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Oncogene

Genetic inactivation or pharmacological inhibition of Pdk1 delays development and inhibits metastasis of Braf(V600E)::Pten(-/-) melanoma.


PMID 24037523

Abstract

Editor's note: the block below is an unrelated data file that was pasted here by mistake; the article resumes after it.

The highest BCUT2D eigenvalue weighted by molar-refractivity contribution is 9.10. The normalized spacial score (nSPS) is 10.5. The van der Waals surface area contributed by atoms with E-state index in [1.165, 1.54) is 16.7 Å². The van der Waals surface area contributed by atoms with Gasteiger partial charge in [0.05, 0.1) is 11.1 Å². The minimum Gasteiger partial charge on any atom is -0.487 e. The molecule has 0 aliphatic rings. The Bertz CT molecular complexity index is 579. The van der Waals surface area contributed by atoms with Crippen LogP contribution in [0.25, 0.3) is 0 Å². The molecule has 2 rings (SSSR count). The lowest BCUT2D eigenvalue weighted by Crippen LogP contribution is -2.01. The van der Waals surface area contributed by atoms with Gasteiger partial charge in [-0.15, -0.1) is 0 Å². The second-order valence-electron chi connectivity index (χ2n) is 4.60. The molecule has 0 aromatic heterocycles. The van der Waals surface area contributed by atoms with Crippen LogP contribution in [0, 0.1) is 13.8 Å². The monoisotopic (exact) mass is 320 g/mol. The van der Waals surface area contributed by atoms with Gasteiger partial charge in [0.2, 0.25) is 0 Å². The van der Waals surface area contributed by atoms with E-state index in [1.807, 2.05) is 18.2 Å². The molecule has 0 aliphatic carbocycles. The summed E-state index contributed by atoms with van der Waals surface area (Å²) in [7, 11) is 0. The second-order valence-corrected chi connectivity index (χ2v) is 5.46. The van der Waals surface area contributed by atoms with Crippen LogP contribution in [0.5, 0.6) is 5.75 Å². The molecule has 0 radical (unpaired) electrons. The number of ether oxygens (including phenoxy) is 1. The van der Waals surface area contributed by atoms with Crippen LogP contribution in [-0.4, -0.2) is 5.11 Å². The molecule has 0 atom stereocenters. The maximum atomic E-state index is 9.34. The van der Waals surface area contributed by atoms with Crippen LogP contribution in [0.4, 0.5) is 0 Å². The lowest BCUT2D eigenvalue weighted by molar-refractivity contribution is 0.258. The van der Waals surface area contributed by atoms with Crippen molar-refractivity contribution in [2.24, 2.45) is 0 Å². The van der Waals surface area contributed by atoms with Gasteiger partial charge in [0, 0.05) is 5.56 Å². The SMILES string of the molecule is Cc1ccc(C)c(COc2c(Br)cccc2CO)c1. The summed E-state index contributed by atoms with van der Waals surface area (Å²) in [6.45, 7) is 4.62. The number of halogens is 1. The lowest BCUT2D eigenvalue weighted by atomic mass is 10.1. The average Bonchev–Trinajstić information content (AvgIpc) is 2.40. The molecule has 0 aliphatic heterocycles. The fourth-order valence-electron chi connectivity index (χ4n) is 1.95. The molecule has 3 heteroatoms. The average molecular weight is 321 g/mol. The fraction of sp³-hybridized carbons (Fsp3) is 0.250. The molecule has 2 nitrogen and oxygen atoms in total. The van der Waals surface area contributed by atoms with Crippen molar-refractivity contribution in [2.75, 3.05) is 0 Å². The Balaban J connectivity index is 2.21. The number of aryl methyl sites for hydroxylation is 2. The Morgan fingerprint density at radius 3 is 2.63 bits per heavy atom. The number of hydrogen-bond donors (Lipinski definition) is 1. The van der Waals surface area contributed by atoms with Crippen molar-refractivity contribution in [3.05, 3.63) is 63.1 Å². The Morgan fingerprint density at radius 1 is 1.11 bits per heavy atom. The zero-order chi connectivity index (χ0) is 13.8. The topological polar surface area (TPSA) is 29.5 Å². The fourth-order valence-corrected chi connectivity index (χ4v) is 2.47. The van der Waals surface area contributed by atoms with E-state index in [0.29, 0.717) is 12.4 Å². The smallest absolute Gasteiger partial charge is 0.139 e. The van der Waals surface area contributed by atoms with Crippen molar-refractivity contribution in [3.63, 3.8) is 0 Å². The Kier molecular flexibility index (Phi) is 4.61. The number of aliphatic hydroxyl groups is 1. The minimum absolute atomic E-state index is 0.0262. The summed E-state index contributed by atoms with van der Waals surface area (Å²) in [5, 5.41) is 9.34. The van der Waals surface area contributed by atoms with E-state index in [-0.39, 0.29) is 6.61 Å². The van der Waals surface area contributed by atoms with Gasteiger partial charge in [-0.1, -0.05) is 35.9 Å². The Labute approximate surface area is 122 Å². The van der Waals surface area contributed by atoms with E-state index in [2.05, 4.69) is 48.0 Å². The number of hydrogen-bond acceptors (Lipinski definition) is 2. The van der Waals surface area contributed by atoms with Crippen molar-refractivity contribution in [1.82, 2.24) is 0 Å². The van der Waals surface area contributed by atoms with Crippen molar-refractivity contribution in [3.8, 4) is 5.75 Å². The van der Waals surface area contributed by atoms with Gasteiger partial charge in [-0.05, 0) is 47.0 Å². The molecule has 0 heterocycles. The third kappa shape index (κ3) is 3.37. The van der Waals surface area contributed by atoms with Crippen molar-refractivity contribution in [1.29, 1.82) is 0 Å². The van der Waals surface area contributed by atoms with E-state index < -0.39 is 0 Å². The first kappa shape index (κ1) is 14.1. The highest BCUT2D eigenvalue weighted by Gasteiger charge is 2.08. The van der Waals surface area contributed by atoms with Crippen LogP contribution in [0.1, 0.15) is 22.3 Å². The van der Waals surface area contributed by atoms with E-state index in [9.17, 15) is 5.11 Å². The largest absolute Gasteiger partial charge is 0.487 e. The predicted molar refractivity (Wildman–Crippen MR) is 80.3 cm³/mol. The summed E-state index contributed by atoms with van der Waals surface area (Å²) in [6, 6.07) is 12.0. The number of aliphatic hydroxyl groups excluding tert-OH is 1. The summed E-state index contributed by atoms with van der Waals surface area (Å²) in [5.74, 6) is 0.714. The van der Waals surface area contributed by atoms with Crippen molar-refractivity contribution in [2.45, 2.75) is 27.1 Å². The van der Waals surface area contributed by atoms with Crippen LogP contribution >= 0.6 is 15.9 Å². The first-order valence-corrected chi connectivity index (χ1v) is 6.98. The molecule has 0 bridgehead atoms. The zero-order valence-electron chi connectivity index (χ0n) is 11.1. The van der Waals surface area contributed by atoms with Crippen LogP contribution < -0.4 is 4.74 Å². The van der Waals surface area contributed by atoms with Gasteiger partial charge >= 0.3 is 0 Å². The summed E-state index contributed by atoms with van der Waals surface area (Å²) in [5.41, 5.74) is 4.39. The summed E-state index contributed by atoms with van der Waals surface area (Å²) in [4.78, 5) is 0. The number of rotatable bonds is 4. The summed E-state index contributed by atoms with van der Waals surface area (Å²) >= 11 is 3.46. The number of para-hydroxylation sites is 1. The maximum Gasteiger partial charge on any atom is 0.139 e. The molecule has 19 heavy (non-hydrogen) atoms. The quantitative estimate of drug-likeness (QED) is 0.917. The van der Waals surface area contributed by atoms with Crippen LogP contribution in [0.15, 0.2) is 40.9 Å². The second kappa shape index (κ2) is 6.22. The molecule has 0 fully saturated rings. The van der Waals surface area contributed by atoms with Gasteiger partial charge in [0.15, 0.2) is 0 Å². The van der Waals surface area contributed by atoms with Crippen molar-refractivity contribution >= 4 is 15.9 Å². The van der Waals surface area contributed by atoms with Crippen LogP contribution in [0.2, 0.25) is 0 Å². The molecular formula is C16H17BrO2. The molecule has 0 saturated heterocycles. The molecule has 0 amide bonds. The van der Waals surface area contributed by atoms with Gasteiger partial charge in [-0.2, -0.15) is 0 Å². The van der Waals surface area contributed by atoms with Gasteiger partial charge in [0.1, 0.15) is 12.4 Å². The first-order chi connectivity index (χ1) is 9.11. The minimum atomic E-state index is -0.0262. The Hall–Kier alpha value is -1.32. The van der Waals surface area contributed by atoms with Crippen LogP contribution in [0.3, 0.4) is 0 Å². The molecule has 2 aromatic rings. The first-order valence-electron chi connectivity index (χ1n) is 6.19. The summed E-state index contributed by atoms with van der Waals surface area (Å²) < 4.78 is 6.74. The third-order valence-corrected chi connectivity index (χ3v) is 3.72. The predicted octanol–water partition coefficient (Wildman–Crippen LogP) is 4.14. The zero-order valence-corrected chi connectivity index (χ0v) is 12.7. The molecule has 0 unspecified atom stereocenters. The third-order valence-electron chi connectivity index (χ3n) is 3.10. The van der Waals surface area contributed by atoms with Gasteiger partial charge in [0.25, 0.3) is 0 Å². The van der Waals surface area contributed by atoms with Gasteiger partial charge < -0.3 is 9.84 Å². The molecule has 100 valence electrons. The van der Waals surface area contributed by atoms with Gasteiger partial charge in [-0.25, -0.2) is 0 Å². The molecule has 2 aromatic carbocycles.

Phosphoinositide-dependent kinase-1 (PDK1) is a serine/threonine protein kinase that phosphorylates members of the conserved AGC kinase superfamily, including AKT and protein kinase C (PKC), and is implicated in important cellular processes including survival, metabolism and tumorigenesis. In large cohorts of nevi and melanoma samples, PDK1 expression was significantly higher in primary melanoma, compared with nevi, and was further increased in metastatic melanoma. PDK1 expression suffices for its activity, owing to auto-activation, or elevated phosphorylation by phosphoinositide 3'-OH-kinase (PI3K). Selective inactivation of Pdk1 in the melanocytes of Braf(V600E)::Pten(-/-) or Braf(V600E)::Cdkn2a(-/-)::Pten(-/-) mice delayed the development of pigmented lesions and melanoma induced by systemic or local administration of 4-hydroxytamoxifen. Melanoma invasion and metastasis were significantly reduced or completely prevented by Pdk1 deletion. Administration of the PDK1 inhibitor GSK2334470 (PDKi) effectively delayed melanomagenesis and metastasis in Braf(V600E)::Pten(-/-) mice. Pdk1(-/-) melanomas exhibit a marked decrease in the activity of AKT, P70S6K and PKC. Notably, PDKi was as effective in inhibiting AGC kinases and colony forming efficiency of melanoma with Pten wild-type (WT) genotypes. Gene expression analyses identified Pdk1-dependent changes in FOXO3a-regulated genes, and inhibition of FOXO3a restored proliferation and colony formation of Pdk1(-/-) melanoma cells. Our studies provide direct genetic evidence for the importance of PDK1, in part through FOXO3a-dependent pathway, in melanoma development and progression.